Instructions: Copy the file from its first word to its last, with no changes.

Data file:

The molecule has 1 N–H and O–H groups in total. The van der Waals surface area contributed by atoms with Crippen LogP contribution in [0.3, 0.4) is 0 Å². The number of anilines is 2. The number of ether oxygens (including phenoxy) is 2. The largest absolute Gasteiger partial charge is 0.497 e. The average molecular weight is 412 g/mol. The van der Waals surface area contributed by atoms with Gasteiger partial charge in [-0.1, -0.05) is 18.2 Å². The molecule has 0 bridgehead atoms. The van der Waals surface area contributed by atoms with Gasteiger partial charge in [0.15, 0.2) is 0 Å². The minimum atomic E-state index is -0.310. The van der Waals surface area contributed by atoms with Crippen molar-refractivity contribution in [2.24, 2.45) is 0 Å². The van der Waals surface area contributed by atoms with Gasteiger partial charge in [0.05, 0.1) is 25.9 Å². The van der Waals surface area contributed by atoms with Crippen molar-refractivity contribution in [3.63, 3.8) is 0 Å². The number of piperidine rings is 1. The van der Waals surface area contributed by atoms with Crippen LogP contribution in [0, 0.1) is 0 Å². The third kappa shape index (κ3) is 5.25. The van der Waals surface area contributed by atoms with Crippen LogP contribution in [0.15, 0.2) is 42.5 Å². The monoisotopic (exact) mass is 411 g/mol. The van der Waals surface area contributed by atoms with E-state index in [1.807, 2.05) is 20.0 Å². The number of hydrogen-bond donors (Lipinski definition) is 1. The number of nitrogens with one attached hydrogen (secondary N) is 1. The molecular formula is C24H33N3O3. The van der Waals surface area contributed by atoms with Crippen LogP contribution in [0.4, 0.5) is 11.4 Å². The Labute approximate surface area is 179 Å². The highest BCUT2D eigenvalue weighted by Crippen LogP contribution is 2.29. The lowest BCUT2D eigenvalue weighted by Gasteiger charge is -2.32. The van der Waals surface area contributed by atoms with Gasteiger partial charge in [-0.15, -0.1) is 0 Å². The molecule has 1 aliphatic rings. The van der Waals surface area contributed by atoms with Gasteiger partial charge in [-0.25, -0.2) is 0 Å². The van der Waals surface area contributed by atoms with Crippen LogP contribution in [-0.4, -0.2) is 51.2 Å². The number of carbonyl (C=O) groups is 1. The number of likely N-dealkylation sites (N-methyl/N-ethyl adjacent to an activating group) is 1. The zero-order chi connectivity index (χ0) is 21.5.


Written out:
The molecule has 1 N–H and O–H groups in total. The van der Waals surface area contributed by atoms with Crippen LogP contribution in [0.3, 0.4) is 0 Å². The number of anilines is 2. The number of ether oxygens (including phenoxy) is 2. The largest absolute Gasteiger partial charge is 0.497 e. The average molecular weight is 412 g/mol. The van der Waals surface area contributed by atoms with Gasteiger partial charge in [-0.1, -0.05) is 18.2 Å². The molecule has 0 bridgehead atoms. The van der Waals surface area contributed by atoms with Gasteiger partial charge in [0.15, 0.2) is 0 Å². The minimum atomic E-state index is -0.310. The van der Waals surface area contributed by atoms with Crippen molar-refractivity contribution in [2.24, 2.45) is 0 Å². The van der Waals surface area contributed by atoms with Gasteiger partial charge in [0.05, 0.1) is 25.9 Å². The van der Waals surface area contributed by atoms with Crippen molar-refractivity contribution in [3.63, 3.8) is 0 Å². The number of piperidine rings is 1. The van der Waals surface area contributed by atoms with Crippen LogP contribution in [0, 0.1) is 0 Å². The third kappa shape index (κ3) is 5.25. The van der Waals surface area contributed by atoms with Crippen LogP contribution in [0.15, 0.2) is 42.5 Å². The monoisotopic (exact) mass is 411 g/mol. The van der Waals surface area contributed by atoms with E-state index in [1.807, 2.05) is 20.0 Å². The number of hydrogen-bond donors (Lipinski definition) is 1. The number of nitrogens with one attached hydrogen (secondary N) is 1. The molecular formula is C24H33N3O3. The van der Waals surface area contributed by atoms with Crippen LogP contribution in [0.4, 0.5) is 11.4 Å². The Labute approximate surface area is 179 Å². The highest BCUT2D eigenvalue weighted by Crippen LogP contribution is 2.29. The lowest BCUT2D eigenvalue weighted by Gasteiger charge is -2.32. The van der Waals surface area contributed by atoms with Gasteiger partial charge in [-0.15, -0.1) is 0 Å². The molecule has 1 aliphatic rings. The van der Waals surface area contributed by atoms with Gasteiger partial charge in [-0.25, -0.2) is 0 Å². The van der Waals surface area contributed by atoms with Crippen LogP contribution in [-0.4, -0.2) is 51.2 Å². The number of carbonyl (C=O) groups is 1. The number of likely N-dealkylation sites (N-methyl/N-ethyl adjacent to an activating group) is 1. The zero-order chi connectivity index (χ0) is 21.5.